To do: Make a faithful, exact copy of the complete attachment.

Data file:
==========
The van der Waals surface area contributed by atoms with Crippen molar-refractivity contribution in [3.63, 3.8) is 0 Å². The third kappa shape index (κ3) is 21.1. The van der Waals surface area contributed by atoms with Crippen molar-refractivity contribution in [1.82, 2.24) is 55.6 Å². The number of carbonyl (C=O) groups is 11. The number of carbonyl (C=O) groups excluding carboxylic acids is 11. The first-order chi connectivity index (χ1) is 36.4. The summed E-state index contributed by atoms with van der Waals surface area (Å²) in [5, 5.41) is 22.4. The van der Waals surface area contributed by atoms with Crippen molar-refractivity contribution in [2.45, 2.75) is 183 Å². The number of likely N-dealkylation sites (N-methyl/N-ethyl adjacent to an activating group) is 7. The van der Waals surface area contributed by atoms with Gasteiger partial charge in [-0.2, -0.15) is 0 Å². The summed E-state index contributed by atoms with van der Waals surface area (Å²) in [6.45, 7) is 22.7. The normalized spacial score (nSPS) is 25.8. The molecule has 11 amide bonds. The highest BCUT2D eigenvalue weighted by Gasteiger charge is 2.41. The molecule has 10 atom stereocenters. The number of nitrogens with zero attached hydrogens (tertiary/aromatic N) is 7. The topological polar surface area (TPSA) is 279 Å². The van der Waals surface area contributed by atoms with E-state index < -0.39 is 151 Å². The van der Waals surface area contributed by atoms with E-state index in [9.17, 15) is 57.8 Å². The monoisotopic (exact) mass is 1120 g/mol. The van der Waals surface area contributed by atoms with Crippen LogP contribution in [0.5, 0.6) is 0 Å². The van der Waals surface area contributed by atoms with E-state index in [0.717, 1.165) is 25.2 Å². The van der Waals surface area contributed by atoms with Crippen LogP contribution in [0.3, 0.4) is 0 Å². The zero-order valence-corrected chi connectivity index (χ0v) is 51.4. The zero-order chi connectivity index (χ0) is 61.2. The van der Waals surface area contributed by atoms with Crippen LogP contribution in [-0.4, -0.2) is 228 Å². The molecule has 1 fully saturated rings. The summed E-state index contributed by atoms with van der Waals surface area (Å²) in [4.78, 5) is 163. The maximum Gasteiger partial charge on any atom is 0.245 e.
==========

The van der Waals surface area contributed by atoms with Crippen molar-refractivity contribution in [3.63, 3.8) is 0 Å². The third kappa shape index (κ3) is 21.1. The van der Waals surface area contributed by atoms with Crippen molar-refractivity contribution in [1.82, 2.24) is 55.6 Å². The number of carbonyl (C=O) groups is 11. The number of carbonyl (C=O) groups excluding carboxylic acids is 11. The first-order chi connectivity index (χ1) is 36.4. The summed E-state index contributed by atoms with van der Waals surface area (Å²) in [5, 5.41) is 22.4. The van der Waals surface area contributed by atoms with Crippen molar-refractivity contribution in [2.45, 2.75) is 183 Å². The number of likely N-dealkylation sites (N-methyl/N-ethyl adjacent to an activating group) is 7. The van der Waals surface area contributed by atoms with Gasteiger partial charge in [-0.2, -0.15) is 0 Å². The summed E-state index contributed by atoms with van der Waals surface area (Å²) in [6.45, 7) is 22.7. The normalized spacial score (nSPS) is 25.8. The molecule has 11 amide bonds. The highest BCUT2D eigenvalue weighted by Gasteiger charge is 2.41. The molecule has 10 atom stereocenters. The number of nitrogens with zero attached hydrogens (tertiary/aromatic N) is 7. The topological polar surface area (TPSA) is 279 Å². The van der Waals surface area contributed by atoms with E-state index < -0.39 is 151 Å². The van der Waals surface area contributed by atoms with E-state index in [9.17, 15) is 57.8 Å². The monoisotopic (exact) mass is 1120 g/mol. The van der Waals surface area contributed by atoms with Crippen LogP contribution in [0.5, 0.6) is 0 Å². The van der Waals surface area contributed by atoms with E-state index in [0.717, 1.165) is 25.2 Å². The van der Waals surface area contributed by atoms with Crippen LogP contribution in [0.3, 0.4) is 0 Å². The zero-order valence-corrected chi connectivity index (χ0v) is 51.4. The zero-order chi connectivity index (χ0) is 61.2. The van der Waals surface area contributed by atoms with Crippen LogP contribution in [-0.4, -0.2) is 228 Å². The molecule has 1 fully saturated rings. The summed E-state index contributed by atoms with van der Waals surface area (Å²) in [4.78, 5) is 163. The maximum Gasteiger partial charge on any atom is 0.245 e.